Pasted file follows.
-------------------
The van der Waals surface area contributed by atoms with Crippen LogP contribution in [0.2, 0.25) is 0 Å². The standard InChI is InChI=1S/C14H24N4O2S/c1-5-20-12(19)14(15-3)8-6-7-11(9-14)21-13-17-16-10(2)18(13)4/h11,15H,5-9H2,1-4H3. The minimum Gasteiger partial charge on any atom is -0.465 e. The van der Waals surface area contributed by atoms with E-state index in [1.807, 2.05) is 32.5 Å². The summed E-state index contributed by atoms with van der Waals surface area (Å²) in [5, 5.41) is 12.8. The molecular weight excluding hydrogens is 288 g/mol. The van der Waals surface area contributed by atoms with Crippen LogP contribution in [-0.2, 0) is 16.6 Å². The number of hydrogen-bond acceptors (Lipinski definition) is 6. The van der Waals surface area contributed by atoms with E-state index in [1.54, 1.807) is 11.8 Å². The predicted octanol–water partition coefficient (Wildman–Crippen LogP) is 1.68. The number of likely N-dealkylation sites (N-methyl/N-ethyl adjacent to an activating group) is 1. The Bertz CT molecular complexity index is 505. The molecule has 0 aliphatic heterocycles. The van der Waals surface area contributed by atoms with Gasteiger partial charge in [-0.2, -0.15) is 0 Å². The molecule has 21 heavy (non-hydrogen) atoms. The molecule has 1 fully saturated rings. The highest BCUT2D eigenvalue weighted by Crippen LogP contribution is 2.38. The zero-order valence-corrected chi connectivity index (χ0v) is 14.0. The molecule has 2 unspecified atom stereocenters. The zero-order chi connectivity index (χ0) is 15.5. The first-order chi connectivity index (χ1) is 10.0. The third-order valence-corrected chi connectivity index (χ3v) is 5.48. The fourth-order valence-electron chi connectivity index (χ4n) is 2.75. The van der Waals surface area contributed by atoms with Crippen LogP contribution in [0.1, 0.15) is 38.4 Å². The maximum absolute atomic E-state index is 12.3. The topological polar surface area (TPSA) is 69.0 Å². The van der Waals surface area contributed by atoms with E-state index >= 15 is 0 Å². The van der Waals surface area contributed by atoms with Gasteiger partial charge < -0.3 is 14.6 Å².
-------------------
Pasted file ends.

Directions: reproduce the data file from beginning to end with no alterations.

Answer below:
The van der Waals surface area contributed by atoms with Crippen LogP contribution in [0.2, 0.25) is 0 Å². The standard InChI is InChI=1S/C14H24N4O2S/c1-5-20-12(19)14(15-3)8-6-7-11(9-14)21-13-17-16-10(2)18(13)4/h11,15H,5-9H2,1-4H3. The minimum Gasteiger partial charge on any atom is -0.465 e. The van der Waals surface area contributed by atoms with E-state index in [1.807, 2.05) is 32.5 Å². The summed E-state index contributed by atoms with van der Waals surface area (Å²) in [5, 5.41) is 12.8. The molecular weight excluding hydrogens is 288 g/mol. The van der Waals surface area contributed by atoms with Crippen LogP contribution in [-0.2, 0) is 16.6 Å². The number of hydrogen-bond acceptors (Lipinski definition) is 6. The van der Waals surface area contributed by atoms with E-state index in [1.54, 1.807) is 11.8 Å². The predicted octanol–water partition coefficient (Wildman–Crippen LogP) is 1.68. The number of likely N-dealkylation sites (N-methyl/N-ethyl adjacent to an activating group) is 1. The Bertz CT molecular complexity index is 505. The molecule has 0 aliphatic heterocycles. The van der Waals surface area contributed by atoms with Gasteiger partial charge in [-0.2, -0.15) is 0 Å². The molecule has 21 heavy (non-hydrogen) atoms. The molecule has 1 fully saturated rings. The highest BCUT2D eigenvalue weighted by Crippen LogP contribution is 2.38. The zero-order valence-corrected chi connectivity index (χ0v) is 14.0. The molecule has 2 unspecified atom stereocenters. The zero-order chi connectivity index (χ0) is 15.5. The first-order chi connectivity index (χ1) is 10.0. The third-order valence-corrected chi connectivity index (χ3v) is 5.48. The fourth-order valence-electron chi connectivity index (χ4n) is 2.75. The van der Waals surface area contributed by atoms with Crippen LogP contribution in [0.1, 0.15) is 38.4 Å². The maximum absolute atomic E-state index is 12.3. The topological polar surface area (TPSA) is 69.0 Å². The van der Waals surface area contributed by atoms with E-state index >= 15 is 0 Å². The van der Waals surface area contributed by atoms with Gasteiger partial charge < -0.3 is 14.6 Å².